September 2, 2018, Who’s Your Boss? – Mtr. Kathryn Boswell

To listen to this sermon, click here:  Z0000096

This weekend is the “Old Fashioned Harvest Days” festival at the St. Lawrence Power and Equipment Museum. Our own Gary and Irene are some of the organizers and supporters of the museum, and it’s a really fascinating place to visit, if you’ve never been there before. Set on a 115-acre farm in Madrid, the museum is designed to re-create life in “the old days”.

I think one of the reasons this kind of “living museum” is so fascinating to us is that it was the work people did, and how they did it, that created the kind of community they lived in. It took the whole community to grow the crops and raise the animals for people to preserve and process to feed everyone through the year to come, or for fibers that people with special skills carded and spun and wove into cloth to keep the community warm. It took people with other special skills to keep all the machinery in working order: blacksmiths to forge tools and new parts from iron, as well as leatherworkers to mend harness, because in those days people depended on real horse-power as well as engines with horse-power.

And not only did everybody work to keep things running efficiently and productively, but they worked to create things of beauty as well as function. Women wove cloth in beautiful patterns and colors, and men built tractors that didn’t only run smoothly but were bright and shiny and nice to look at. And teachers helped children to grow and become creative adults that were able to work and to serve the community as their parents did. Every person in those old communities did work that benefitted the rest of the community. Each person had a skill that everyone else needed, and they in turn needed the skills of the rest of the community. It’s all a part of our being created in the image of God. Human beings are designed to work, with our hands as well as our minds and our imaginations. And we are also designed to live in community. So it is the God-given state of mankind to make, and to do, things that “serve the common good” as the Collect for Labor Day says.

Labor Day marks the beginning of a new school year, and that means that a whole new generation of young men and women are entering into courses of study that at least theoretically will prepare them for a career – the work that will define a lot of who they are and what their life will be like. And most of them are going out into a world that is nothing like the world of those “Old Fashioned Harvest Days”, not just because technology has changed the kinds of skills they need and the kind of work they will do, but because the meaning of work itself has changed.

Our children, with rare exceptions, I think, no longer grow up within a community in which people depend on one another. They very rarely inherit a craft or a skill from their parents, like a family business. Today, for most of our children or grandchildren, the world is wide open to do whatever they choose – theoretically, at least. And, in the eyes of the world at any rate, the basis for choosing a career has much less to do with doing work that is useful to others, and much more to do with job satisfaction and benefits and possibilities for advancement and a good retirement plan.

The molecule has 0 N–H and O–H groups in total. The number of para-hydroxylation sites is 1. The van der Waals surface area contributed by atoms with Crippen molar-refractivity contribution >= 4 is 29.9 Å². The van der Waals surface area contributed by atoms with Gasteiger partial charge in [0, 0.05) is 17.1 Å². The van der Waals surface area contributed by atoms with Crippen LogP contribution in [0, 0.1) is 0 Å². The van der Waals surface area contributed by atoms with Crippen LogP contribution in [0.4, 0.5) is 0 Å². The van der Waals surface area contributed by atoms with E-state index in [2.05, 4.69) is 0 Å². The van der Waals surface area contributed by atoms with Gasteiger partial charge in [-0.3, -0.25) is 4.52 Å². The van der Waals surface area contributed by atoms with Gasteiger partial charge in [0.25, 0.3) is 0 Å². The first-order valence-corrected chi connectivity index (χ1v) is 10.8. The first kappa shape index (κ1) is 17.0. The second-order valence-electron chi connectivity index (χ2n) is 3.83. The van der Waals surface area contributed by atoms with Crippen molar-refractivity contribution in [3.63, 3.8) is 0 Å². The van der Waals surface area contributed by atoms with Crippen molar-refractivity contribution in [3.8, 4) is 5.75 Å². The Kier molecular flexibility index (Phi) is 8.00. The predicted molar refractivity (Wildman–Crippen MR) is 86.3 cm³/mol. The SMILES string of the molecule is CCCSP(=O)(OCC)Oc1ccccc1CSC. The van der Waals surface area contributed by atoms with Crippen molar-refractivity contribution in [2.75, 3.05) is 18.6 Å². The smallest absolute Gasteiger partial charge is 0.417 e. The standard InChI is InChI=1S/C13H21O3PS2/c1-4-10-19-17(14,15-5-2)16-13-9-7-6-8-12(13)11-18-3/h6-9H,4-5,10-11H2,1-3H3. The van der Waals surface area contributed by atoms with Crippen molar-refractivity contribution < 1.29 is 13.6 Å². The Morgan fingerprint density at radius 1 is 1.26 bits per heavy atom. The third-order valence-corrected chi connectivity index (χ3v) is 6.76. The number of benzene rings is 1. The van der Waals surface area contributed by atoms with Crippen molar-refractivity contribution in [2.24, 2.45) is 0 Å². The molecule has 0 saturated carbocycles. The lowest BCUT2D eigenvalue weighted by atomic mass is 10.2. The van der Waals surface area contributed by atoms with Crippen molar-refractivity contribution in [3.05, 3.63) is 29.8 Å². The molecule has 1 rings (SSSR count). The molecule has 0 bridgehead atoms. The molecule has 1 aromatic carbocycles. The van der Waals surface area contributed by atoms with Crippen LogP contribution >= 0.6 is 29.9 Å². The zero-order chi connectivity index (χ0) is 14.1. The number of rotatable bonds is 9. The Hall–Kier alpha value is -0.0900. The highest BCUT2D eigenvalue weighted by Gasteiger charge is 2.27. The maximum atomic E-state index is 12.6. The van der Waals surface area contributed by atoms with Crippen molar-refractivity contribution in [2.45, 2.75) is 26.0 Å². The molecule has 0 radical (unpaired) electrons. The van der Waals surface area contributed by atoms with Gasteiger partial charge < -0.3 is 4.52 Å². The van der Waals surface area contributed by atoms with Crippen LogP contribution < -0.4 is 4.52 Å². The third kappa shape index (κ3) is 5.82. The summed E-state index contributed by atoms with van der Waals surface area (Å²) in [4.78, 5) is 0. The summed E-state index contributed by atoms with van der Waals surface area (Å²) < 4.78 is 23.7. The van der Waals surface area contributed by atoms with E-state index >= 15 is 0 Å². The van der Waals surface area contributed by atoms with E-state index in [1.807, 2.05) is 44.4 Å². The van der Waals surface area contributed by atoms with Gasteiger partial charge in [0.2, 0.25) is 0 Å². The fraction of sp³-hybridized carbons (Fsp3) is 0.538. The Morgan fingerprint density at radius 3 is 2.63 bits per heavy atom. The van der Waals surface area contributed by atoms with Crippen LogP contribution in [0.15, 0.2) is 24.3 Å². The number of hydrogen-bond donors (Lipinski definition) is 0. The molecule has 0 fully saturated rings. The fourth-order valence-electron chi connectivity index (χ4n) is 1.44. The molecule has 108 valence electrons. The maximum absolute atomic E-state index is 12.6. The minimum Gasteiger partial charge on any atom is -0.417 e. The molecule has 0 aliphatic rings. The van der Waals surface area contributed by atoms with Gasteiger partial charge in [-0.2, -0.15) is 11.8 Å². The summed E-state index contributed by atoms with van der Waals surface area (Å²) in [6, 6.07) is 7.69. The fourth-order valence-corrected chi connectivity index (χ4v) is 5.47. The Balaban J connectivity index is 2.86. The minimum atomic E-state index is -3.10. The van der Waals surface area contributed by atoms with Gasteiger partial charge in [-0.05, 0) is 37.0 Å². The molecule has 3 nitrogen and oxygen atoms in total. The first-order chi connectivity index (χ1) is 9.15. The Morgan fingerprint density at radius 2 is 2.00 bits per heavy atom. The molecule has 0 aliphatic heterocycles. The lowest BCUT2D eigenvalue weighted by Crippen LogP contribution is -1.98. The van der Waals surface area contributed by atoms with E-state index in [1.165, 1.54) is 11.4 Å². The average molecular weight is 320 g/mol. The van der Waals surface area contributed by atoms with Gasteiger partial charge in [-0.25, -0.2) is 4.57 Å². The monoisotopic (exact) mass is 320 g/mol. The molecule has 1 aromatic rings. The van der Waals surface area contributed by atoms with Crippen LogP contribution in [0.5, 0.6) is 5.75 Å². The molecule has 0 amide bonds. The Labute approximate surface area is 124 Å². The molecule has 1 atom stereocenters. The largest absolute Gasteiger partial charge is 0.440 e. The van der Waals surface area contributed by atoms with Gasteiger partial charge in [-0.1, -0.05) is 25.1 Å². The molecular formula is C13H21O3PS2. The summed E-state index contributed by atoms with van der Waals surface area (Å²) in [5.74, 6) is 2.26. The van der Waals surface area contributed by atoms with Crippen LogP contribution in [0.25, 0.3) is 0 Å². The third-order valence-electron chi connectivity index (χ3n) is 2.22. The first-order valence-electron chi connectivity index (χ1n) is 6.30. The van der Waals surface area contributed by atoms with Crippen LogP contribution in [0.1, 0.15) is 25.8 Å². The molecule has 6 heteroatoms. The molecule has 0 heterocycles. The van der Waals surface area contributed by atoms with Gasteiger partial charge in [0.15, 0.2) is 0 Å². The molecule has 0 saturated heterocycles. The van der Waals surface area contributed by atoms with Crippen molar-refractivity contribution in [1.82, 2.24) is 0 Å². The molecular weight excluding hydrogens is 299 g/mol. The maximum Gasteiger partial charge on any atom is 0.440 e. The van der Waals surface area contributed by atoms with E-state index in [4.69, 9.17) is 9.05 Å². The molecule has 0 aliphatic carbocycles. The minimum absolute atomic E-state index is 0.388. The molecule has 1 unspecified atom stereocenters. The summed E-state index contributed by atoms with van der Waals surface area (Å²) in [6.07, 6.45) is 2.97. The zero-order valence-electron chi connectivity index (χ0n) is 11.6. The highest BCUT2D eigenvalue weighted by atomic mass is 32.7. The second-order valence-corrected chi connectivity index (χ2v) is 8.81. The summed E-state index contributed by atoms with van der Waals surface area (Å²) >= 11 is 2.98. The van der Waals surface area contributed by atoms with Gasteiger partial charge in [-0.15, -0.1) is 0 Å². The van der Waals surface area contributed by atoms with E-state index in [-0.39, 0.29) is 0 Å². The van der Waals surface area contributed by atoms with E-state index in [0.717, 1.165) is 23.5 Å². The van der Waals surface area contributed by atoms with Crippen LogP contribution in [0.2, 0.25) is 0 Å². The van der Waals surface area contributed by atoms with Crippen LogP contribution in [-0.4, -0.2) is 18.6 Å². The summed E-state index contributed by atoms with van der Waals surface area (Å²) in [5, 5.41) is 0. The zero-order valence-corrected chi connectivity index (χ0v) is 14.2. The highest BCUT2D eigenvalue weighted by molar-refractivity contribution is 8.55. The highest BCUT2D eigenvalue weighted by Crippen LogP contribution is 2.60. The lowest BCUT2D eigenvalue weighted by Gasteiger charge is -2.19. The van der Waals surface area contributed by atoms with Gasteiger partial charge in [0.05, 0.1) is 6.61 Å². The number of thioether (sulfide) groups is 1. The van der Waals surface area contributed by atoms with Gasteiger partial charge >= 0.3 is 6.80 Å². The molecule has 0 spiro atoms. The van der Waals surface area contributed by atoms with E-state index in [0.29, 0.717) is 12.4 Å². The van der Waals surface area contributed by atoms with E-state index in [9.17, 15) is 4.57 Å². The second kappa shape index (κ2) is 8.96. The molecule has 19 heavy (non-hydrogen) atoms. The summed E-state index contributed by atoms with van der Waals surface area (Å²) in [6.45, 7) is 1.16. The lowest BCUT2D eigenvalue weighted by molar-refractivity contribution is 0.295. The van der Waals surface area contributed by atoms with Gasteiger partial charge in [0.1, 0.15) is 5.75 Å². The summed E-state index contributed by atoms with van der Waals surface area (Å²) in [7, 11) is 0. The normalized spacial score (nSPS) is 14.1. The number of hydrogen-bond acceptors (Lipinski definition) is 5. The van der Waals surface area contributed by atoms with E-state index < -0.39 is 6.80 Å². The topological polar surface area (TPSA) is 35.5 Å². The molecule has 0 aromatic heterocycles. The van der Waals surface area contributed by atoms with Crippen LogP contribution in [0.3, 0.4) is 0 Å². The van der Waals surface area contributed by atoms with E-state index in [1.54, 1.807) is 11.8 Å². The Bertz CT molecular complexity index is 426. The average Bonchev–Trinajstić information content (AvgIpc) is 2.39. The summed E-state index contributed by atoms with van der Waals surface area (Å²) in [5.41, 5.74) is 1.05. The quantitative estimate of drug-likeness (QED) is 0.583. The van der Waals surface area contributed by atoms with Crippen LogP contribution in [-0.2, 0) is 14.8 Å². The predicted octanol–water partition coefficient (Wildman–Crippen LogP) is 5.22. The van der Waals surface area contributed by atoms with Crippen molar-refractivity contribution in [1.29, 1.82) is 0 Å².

And that is not because the “modern generation” is lazy and spoiled and addicted to self-gratification. It is because our generation has handed down to them a world in which we are expected to work for our own benefit, and no longer for the benefit of the community. Every generation has its own besetting sins, so I want to be careful not to preach a sermon that’s all about the “good ol’ days” and how much better it was back when Grampa was a boy. But it is true that we have a very hard time recognizing the blind spots of our own time in history – which is the reason we call them blind spots. Whatever the blind spots of the “old-fashioned harvest days” might have been, ours are certainly somewhat different, because our situation is different – and they are our own to deal with. And I would say that one of the biggest crises of faith we and our children face today is what our work means to us.

“No one can serve two masters;” Jesus tells us, “for a slave will either hate the one and love the other, or be devoted to the one and despise the other. You cannot serve God and wealth.” Modern man has been deceived into believing that the value of our work is measured, not by the service it provides to the community, but by the wealth and independence we gain by it. Just think – for the most part, the people we know of who have the greatest wealth don’t even do anything we can identify as work. According to the wisdom of this age, it is people of wealth – the members of the 700 Club, the billionaires, the corporate CEO’s, who have attained what we call success. We know that, even if we don’t really know what they do. They don’t produce anything you can eat or hold in your hand or keep yourself warm with. And what they do is not for the benefit of the community. They might contribute some percentage of their wealth to some worthy cause. But they have no obligation in their work to benefit others, just as they have no need of the work of others. That is the definition of a successful career – or at least that is the story the world tells us, that is the bill of goods it sells us.